FIFA World Cup 2014 was one of the largest multimedia sporting events in history . In-person attendance was estimated at more than three and a half million while hundreds of millions of viewers tuned in via TV, Internet, and radio. Akamai’s online traffic statistics estimate this year’s event to be ten times larger than the 2010 World Cup in South Africa, and two and a half times larger than the Sochi Winter Olympics. In my role as Akamai’s Senior Director of Environmental Sustainability I was curious about the carbon footprint of such a large event, and how digital and analog attendance compared.
Turns out, FIFA has a green side beyond it soccer fields. In a concerted effort to reduce the environmental impact of staging the World Cup it developed the 2014 FIFA World CupTM Sustainability Strategy. As part of that strategy FIFA calculated the carbon footprint of the six weeks-long tournament including construction and operations of the match stadiums and FIFA Fan Fest venues, and team and spectator travel and accommodations. It was estimated at 2.5 million metric tons CO2 equivalent. That’s the equivalent of driving a U.S. car 7.4 billion miles or flying 9.2 billion miles, a fit analogy since international and inter-/intra-city transportation represented 84% of the 2.5 million.
Source: Summary of the 2014 FIFA World Cup Brazil Carbon Footprint
Certainly there would be no World Cup without stadiums to play in and teams to compete. And it wouldn’t be nearly as exhilarating without the frenzied fans cheering from the stands. But what is the carbon impact of bringing the World Cup to more than one hundred million online viewers around the world, tuning in using all manner of connected devices such as smart phones and tablets? Akamai supported live streaming for all 64 matches for more than 50 rights-holding customers reaching over 80 countries, providing us with unique insight into online activity. By tracking the fraction of our network used to stream the matches in each geographic region and overlaying the associated energy consumption and carbon emissions, we were able to estimate the carbon footprint of the server and data center component of online viewing at a lean 100 metric tons CO2 equivalent.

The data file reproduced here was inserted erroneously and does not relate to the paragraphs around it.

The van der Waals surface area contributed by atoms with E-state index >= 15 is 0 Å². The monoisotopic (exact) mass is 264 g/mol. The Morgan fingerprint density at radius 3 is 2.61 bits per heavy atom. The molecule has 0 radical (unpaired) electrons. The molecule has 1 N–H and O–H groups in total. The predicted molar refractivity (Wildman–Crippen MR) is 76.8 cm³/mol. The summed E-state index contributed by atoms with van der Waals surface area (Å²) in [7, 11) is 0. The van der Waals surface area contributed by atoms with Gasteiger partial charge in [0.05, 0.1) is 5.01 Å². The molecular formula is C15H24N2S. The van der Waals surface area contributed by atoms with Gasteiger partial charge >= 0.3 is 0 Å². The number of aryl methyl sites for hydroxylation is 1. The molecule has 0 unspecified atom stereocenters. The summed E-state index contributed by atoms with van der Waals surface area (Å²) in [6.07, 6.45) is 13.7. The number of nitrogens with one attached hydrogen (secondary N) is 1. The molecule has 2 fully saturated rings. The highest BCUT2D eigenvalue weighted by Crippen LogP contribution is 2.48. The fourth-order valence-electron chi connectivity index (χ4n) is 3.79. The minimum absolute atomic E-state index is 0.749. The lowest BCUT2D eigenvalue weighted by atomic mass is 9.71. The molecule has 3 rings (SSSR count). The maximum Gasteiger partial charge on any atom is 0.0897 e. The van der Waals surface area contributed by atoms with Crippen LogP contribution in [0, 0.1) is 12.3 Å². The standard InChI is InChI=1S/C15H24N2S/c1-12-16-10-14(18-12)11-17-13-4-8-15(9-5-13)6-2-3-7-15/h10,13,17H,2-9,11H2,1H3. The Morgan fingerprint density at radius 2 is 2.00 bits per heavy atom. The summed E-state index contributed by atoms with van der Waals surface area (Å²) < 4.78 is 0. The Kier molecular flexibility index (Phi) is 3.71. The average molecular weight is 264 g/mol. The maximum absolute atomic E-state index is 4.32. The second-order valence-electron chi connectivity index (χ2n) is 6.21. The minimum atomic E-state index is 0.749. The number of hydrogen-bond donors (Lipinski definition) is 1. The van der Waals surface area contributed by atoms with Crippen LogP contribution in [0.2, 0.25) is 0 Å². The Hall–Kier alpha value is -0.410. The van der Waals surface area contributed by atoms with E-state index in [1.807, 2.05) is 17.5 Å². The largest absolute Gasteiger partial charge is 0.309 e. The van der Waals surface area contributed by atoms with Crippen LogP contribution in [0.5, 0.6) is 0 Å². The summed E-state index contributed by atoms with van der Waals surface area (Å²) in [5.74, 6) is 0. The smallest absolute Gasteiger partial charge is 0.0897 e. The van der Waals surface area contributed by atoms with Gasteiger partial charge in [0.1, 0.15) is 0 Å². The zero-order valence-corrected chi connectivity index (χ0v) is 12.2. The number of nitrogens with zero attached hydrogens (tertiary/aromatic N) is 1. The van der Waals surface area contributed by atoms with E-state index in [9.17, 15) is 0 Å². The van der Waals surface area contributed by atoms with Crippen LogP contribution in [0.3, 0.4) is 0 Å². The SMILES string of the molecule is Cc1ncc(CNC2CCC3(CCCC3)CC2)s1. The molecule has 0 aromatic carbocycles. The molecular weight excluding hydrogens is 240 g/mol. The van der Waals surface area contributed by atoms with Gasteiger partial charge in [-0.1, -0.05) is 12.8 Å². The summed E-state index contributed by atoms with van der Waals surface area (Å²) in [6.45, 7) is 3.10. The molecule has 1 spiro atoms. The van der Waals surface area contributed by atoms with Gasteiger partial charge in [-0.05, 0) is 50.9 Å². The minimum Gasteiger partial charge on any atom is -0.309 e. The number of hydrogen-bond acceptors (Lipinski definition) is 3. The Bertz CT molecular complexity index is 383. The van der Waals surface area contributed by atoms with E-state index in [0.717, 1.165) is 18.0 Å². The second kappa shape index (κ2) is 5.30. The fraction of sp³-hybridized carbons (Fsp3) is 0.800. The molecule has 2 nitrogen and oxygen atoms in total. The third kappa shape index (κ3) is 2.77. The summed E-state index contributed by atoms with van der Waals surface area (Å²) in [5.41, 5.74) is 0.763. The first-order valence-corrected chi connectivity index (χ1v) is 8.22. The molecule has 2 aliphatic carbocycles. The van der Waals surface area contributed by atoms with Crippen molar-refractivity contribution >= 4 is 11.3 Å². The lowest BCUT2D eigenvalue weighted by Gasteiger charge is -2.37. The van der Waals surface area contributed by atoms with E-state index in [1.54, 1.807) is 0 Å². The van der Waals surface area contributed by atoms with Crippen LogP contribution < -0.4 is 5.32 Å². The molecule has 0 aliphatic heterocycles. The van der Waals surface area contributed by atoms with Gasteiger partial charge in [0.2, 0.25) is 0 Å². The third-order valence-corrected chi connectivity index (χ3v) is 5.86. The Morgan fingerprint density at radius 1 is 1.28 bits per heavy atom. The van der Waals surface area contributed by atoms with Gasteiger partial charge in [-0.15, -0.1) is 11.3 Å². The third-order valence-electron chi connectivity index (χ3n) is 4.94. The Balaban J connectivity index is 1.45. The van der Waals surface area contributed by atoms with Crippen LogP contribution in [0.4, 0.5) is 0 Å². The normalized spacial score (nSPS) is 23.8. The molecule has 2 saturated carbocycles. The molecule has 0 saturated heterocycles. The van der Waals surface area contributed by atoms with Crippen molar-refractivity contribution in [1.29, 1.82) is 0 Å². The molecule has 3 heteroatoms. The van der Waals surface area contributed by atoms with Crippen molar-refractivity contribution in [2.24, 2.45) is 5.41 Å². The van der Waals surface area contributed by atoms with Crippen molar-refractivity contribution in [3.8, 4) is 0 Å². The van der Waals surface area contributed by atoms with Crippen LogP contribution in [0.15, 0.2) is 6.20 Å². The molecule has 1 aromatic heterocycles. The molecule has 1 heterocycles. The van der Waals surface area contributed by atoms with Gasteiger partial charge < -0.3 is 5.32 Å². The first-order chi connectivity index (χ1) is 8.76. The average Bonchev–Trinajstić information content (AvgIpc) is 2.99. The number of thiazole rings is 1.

Achieving these impressive results for such a long-term and broadly viewed event is a testament to Akamai’s commitment to reducing our operational impacts. As a result of our efforts to innovate around network productivity and efficiency, our absolute energy consumption and greenhouse gas emissions have decoupled from our network traffic growth, flattening even as our traffic continues to grow exponentially. Although, the digital story doesn’t end here.
A recent study by researchers at Lawrence Berkeley National Laboratory and Northwestern University assessed that the server and data center portion of streaming represents only an astonishing 1% of the total energy and carbon footprint. The balance is attributed to end user last mile and devices, e.g., cable/DSL, modem, wireless router, tablet, computer and monitor, bringing the World Cup’s total digital footprint to 100,000 metric tons CO2e. If we compare just the World Cup attendee portion of the footprint , accounting for travel and accommodations, digital spectatorship is about twenty times more carbon-efficient than being there. And, you get the added benefit of the best seat in the house for every match!
The news is good all around. The Internet, with Akamai’s help, has broadened the accessibility of popular sporting events to people anywhere with Internet connectivity, on any device. Online viewing is much more carbon-efficient than attending in person. And with Akamai’s high-definition anywhere on-any-device streaming, you can enjoy players-in-your-living-room-quality coverage every game.